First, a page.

2015 Community Round Up

A tradition born from centennial celebrations, Community Round Up is as close as you can get to experiencing Stampede time before July! Each year, rain or shine, the Calgary Stampede brings the best it has to offer–everything from music, roping, riding and cooking– to throw the biggest block party you can imagine.


It was a beautiful day! More than 2,500 people attended Community Round Up this year and had a blast with us at Pacific Place Mall.

On Saturday, June 6, Stampede volunteer committees: Community Projects & Development committee, along side, Blacksmith, Caravan, Chuckwagon, Downtown Attractions, Draft Horse Town, Historical, Promotion, Indian Events, Next Generation, Rodeo, Stampede Band and Western Showcase committees brought the hootenanny to the north east quadrant of the city.  Continue reading

Seeking Your Best Buds Horse Tales

There’s a reason Budweiser’s Puppy Love ad was the runaway hit of the unofficial advertisement show-down that is the Superbowl. The puppy’s determination to be with his Clydesdale horse friend and his horse buddies rescuing him from being adopted and taken away makes me giggle while tearing up, each and every time I watch it. Budweiser, an official sponsor of the Calgary Stampede, hit the ball out of the park on this one, our Stampede community and fellow horse-lovers agree.

Here at the Stampede, we think we could all use more Best Buds love stories, so we’re asking  folks to share their Best Buds Horse Tales with us. We’re looking for anyone with a story to tell about a unique horse you love, and the unexpected friend it loves. It may be a dog, a goat, a cow or even a duck. We’re hoping to hear more stories that make the heart swell with wonder over the sensitive and social nature of these wonderful animals.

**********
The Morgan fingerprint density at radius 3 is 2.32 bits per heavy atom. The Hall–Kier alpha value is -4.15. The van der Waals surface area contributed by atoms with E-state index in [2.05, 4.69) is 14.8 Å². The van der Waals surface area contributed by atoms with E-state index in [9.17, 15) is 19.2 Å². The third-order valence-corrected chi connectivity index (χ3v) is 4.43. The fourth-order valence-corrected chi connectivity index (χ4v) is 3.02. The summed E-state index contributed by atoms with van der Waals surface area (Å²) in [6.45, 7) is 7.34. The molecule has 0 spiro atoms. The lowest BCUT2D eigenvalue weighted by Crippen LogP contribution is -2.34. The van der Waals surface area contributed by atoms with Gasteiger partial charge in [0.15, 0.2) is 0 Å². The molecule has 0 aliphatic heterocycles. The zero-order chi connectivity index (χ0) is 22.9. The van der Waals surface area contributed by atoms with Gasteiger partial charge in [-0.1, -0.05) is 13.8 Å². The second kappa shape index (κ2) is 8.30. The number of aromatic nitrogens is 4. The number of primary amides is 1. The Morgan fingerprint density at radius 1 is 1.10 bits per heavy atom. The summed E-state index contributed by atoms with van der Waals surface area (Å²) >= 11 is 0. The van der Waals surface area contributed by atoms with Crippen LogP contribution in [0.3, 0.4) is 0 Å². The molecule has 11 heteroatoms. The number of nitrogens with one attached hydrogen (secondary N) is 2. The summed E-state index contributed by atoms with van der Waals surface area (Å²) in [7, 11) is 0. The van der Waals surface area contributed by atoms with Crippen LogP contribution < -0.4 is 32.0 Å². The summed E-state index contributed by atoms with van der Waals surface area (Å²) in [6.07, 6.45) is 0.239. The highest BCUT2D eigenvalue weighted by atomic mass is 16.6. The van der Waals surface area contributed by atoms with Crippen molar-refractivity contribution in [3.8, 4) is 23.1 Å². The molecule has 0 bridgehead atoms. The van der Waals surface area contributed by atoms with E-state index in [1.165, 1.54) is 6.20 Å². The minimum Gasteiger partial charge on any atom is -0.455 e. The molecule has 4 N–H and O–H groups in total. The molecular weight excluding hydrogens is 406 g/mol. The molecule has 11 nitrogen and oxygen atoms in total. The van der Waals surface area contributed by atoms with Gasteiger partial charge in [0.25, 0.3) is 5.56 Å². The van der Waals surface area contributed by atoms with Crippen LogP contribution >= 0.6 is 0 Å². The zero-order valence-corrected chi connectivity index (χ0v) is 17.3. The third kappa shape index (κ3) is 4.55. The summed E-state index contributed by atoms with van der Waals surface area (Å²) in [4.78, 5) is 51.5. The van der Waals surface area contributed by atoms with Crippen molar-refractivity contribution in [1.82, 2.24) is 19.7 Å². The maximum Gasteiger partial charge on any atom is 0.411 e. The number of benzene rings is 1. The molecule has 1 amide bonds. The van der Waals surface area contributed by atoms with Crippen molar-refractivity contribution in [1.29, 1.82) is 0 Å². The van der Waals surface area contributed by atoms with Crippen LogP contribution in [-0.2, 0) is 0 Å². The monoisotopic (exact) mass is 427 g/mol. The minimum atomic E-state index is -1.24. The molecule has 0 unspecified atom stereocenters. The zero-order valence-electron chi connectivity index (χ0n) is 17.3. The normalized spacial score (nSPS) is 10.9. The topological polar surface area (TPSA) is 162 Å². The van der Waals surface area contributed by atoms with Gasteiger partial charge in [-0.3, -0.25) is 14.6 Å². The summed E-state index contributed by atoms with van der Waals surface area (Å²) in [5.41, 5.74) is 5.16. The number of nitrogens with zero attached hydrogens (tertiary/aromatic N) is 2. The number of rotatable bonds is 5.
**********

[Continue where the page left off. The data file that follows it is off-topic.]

For example, Troy Flad’s chuckwagon race horse Nipper just isn’t himself without his little buddy, Oops, the miniature horse in tow. So Troy ensures Oops and Nipper are together whenever he travels, keeping both of these best buds happy.


If you know of a great story, share it with us at a new page within our My.Calgarystampede website, a site created in the centennial year as a repository for sharing great stories within the community. A Best Buds page has been added, and is waiting for your Best Buds Horse Tales.

Submissions can be emailed to mystampede@calgarystampede.com .

Check out the submission guidelines at http://my.calgarystampede.com/share-best-buds.html  or read the stories being submitted at http://my.calgarystampede.com/#best-buds

Looking forward to sharing more Best Buds Horse Love through-out 2014 and beyond.


The Stampede Showband heads to Japan!

This month, the Stampede Showband will bring Calgary’s unique brand of western hospitality to Japan to defend its title in the World Association of Marching Show Bands (WAMSB) world championships. On August 11, the Showband will perform its 2013 field show, titled “Momentum”, in Chiba, Japan. This is the Showband’s 4th trip to Japan, with the last time being 15 years ago in 1997.

The mirrored yoga balls used in "Momentum" are each covered with over 5000 tiny shiny stickers!

The mirrored yoga balls used in “Momentum” are each covered with over 5000 tiny shiny stickers!

Continue reading

Our Heroes and Our Heritage